It's funny that author R.L. Stine's first adult novel, Red Rain, still has two, single-mindedly evil, murdering kids at its center and dumbfounded adults on its periphery. Usually his Goosebumps scares come from good kids caught up in bad things and dumbfounded adults barely paying any notice, so not much has changed. Stine does add a short but memorable sexual encounter and describes the entrail spilling and throat ripping with clinical precision; however the pacing of his short chapters (2 to 7 pages mostly) and the slicing of the novel into 4 smaller parts, allows for too much breakage in the momentum once it actually gets going.
Lea, an amateur travel blogger visits Cape Le Chat Noir off the coast of South Caronlina, ahead of a potentially devastating hurricane. Her attitude is neither here nor there as to the danger (she's from Long Island), which perfectly suits her amateur status, but part of the allure for her are the mysterious stories told about the Cape's enfatuation with reviving the dead. Over a cup of tea she listens to how the dead were raised to help rebuild Le Chat Noir after the hurricane of 1935. Later she witnesses a Magic Hands ceremony and becomes spooked by her brush with the supernatural. Stine hustles through all this, eschewing suspense-building for expediently setting up context for the next chapter.
Of course, to be fair, another possible scenario is that Stine's editor took a hatchet to his longer prose and removed Stine's more carefully crafted work. For instance, compare Peter Straub's 416 page Double Day edition of A Dark Matter with his unfettered and more artful longer version, The Skylark, from Subterranean Press. Whatever the case may be for Red Rain, the book as it stands reads more like a second or third draft, leaving us with intriguing inferences of otherworldly things instead of making us experience them more fully; and the gist of horror is in the experience of it.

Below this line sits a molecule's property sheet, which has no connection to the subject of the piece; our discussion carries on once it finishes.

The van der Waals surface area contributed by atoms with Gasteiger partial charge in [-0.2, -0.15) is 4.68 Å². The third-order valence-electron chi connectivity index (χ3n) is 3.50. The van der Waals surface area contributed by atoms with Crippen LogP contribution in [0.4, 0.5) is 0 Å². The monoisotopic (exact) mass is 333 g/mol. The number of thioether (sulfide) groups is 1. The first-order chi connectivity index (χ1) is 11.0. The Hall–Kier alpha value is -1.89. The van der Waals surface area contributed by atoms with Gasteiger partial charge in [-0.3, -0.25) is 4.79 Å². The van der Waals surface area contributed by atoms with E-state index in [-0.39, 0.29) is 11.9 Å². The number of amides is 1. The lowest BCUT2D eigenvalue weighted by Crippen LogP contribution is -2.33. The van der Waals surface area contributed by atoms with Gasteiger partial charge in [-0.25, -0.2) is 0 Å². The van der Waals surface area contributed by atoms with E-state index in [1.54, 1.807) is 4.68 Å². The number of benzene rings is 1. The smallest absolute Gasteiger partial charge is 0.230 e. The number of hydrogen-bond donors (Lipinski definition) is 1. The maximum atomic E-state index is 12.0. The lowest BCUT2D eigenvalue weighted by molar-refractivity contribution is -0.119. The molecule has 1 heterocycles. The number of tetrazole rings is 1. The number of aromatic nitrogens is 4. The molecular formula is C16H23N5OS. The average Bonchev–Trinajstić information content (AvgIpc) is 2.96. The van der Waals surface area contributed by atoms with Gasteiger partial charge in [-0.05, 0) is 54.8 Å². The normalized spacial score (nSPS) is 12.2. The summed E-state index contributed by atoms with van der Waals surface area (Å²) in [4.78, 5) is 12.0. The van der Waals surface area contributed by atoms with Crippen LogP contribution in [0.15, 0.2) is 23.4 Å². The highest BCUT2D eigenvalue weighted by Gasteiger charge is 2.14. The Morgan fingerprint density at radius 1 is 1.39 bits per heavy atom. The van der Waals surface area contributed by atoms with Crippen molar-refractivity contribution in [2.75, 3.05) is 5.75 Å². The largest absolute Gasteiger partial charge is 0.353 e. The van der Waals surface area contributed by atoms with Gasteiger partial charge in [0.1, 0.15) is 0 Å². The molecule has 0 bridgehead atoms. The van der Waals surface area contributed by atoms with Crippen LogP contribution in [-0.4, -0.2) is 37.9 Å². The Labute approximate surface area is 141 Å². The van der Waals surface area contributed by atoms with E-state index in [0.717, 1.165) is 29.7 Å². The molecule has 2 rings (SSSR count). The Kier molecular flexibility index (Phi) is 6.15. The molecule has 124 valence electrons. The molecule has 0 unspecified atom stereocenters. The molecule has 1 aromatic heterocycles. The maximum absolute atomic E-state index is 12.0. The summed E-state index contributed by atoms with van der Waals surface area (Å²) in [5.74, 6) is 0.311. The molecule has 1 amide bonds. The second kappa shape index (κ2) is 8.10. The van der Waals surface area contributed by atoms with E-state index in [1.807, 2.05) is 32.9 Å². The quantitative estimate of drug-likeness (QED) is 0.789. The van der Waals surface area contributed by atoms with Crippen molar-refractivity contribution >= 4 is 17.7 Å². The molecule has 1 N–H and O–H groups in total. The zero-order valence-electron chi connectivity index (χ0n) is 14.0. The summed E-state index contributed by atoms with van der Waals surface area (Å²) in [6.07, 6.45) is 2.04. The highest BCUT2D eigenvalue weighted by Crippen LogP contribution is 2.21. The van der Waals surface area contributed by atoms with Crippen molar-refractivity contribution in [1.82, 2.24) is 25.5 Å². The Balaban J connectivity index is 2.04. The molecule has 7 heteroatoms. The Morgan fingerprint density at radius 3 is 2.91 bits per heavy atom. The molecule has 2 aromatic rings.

Beginning with a promising hint of magic and death, Stine doesn't provide enough backstory to spook us as much as Lea was. The chapters follow this same approach: a tippy toe's worth of depth, then out of the pool and into another scene. There are very effective moments of terror, but there are also many lackluster moments in-between, especially when the adults talk. His adults don't speak as well as the kids do, and when he reverts to the usual buddy cop banter, it never reaches beyond the locker room, towel snapping level.
Not surprisingly, his kids, both evil and victimized, are the strongest characters in Red Rain, with the evil blond-haired twins, Samuel and Daniel, taking the horror-edge lead. They appear out of the hurricane that Lea didn't fear enough, walking through the carnage and death, appearing to her like blue-eyed angels. In a smartly daring move (or neglectful one, take your pick) , Stine pulls out a gruesome killing-ability-gimmick for Samuel, which balances the whole tone of the novel between 1980s exploitation-cool and 1950s courageousness. The balance tips almost into absurdity when the evil twins plot to take over their new home and school, drawing blue arrows on themselves and those they convert over to their world-domination plans. It's silly, it's grotesque, and clearly a signature element of Stine's stories, which he uses quite well.
Given more pages describing the eerie background for Le Chat Noir, more of the destructive hurricane of 1935, more of the bizarre Magic Hands Revivification Ceremony (which, if tourists like Lea can so easily attend it how much of a mystery can it be?), and more on the origin of the twins' evil nature (here's a hint: Wake Wood), this novel would be more of a nail-biter. Instead, Stine holds back much and explains only enough to provide his plot points movement to get us to the next short chapter. For Red Rain, the goosebumps do not come often enough, but when they do, Samuel and Daniel make the most of them.
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